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“What is your damage, Heather?” With this quote, spoken early on in Michael Lehmann’s satirical high school film, Heathers set itself apart from typical teen movies.

Released in 1988, the film follows whip-smart Veronica Sawyer, played by a young Winona Ryder, as she rebels against her friend group made up of cruelly popular girls who — you guessed it — are all named Heather. With the help of mysterious outsider J.D., teen heartthrob Christian Slater, Veronica’s plan to put an end to the Heather dynasty once and for all quickly escalates to homicide. Heathers was a far cry from the earnest John Hughes teen comedies that were so popular at the time, but it also lacked an adult parallel, leaving it to change both dark comedies and teen films forever. Without Heathers there would be no Mean Girls or Easy A, and 90s teens might have grown up without Clueless.

Veronica and J.D. trade barbs, fall in love and disguise murders as suicides in a surreal hour and forty minutes, and the audience somehow follows unquestioningly every step of the way. The pair quip their way through murder with such ease that soon the lines of right and wrong blur beyond repair and moral compasses virtually disappear. Veronica, along with us viewers, falls under the spell of J.D.’s utter coolness (earring! leather jacket!), sharp tongue (“Chaos was what killed the dinosaurs, darling”) and flippant attitude towards violence. And with that, she goes along with his bloody scheme to cleanse high school society.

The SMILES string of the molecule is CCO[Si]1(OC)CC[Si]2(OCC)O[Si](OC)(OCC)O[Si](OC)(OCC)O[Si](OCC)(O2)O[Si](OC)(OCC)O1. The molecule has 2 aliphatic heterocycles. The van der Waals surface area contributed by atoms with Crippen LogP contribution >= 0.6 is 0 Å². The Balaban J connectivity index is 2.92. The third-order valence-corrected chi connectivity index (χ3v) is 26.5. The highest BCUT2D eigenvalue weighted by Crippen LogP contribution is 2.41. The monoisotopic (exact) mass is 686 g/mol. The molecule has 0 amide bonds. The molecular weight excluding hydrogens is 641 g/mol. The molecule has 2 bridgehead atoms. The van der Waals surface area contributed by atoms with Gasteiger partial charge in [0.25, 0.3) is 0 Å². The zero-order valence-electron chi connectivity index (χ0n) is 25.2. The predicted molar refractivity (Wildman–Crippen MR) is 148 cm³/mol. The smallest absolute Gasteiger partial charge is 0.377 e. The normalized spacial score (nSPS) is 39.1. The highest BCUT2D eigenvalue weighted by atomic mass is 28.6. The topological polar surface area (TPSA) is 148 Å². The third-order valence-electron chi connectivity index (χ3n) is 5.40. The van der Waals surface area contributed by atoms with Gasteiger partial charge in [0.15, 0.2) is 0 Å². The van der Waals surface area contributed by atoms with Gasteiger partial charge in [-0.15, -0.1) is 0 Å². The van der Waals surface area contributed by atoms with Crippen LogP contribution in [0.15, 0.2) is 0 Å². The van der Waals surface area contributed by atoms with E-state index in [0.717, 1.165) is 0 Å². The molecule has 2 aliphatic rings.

Betraying the dark subject matter, Heathers is shot in light pastels and adorned with classically awful 80s hair and clothes. The script is an intricate gift that keeps on giving, providing not only a suspenseful turn of events but also quotable lines and dizzying wordplay.
Heathers works as a deft, dark satire by knowingly including archetypal characters like Ram, a dumb joke, and a forlorn overweight girl dubbed Martha Dumptruck, serving as an easy target for bullies. The soundtrack, mostly made up of spooky synths, is topped off with the phony song “Teenage Suicide (Don't Do It)” by the fictitious band Big Fun, heightening the satire at work.
Heathers failed at the box office, but has since enjoyed success as a cult hit years after its initial release. What may have once been regarded as shocking fits in nicely with today’s jaded culture towards violence and dark humor. Luckily for us, Heathers is as sharp as ever, and revenge has never been so good.



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Juliakathl said...
Aug. 10 at 1:41 pm
I just watched the movie Healthers And shortly after watched the movie clueless. They're both great movies
 
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